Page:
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intro.inc

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% intro.inc - tcng introduction
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% Written 2002-2004 by Werner Almesberger
% Copyright 2002 Bivio Networks, Network Robots, Werner Almesberger
% Copyright 2003,2004 Werner Almesberger
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This document describes the ``next generation'' system for configuring
traffic control on the Linux platform. We give a general overview of
the system in this chapter, continue with a definition of the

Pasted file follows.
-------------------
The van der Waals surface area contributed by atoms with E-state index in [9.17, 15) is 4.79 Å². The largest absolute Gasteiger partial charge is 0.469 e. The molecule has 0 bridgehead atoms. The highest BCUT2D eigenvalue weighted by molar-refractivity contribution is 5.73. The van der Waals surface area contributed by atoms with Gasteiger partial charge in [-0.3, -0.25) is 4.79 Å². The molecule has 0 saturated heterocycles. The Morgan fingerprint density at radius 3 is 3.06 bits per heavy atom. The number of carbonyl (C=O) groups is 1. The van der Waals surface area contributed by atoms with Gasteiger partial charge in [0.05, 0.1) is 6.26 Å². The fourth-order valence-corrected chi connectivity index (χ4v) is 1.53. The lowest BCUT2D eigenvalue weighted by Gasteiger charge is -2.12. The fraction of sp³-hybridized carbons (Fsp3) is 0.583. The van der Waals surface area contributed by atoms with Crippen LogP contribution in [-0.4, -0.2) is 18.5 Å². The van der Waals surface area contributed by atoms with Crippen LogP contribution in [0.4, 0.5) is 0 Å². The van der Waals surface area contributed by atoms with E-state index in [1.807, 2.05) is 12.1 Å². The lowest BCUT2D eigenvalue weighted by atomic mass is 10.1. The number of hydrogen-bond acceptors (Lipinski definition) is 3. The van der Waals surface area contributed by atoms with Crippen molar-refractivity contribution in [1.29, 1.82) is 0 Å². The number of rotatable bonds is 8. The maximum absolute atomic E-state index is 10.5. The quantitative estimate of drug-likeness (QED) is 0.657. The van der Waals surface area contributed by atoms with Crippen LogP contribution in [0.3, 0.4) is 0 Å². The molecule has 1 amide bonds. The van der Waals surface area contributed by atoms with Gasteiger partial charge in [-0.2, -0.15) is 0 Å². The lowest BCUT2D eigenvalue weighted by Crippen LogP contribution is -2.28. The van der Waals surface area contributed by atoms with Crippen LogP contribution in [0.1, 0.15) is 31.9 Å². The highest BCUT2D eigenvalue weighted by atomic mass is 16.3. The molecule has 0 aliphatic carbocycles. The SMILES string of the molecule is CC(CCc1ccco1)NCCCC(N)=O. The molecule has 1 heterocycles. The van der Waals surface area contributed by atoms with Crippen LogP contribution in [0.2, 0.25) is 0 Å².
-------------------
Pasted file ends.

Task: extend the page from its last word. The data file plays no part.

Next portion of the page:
\prog{tcng} configuration language in chapter \ref{chptcng}, with additional
background information in chapters \ref{chphood} and \ref{chphist},
describe the traffic control compiler \prog{tcng} and the simulation
framework \prog{tcsim} in chapters \ref{chptcc} and \ref{chptcsim},
respectively, and conclude with a description of the interface
\prog{tcng} uses to communicate with external programs (for specialized
traffic control mechanisms) in chapter \ref{chpext}.

Appendix \ref{appparam} contains a reference of all the parameters
used by traffic control elements.

This document describes version \emphasize{10b} of the \prog{tcng} system.


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\section{What is \prog{tcng} ?}

Traffic control ``next generation'' is a revision of the network traffic
control infrastructure of Linux. Its goals are to overcome shortcomings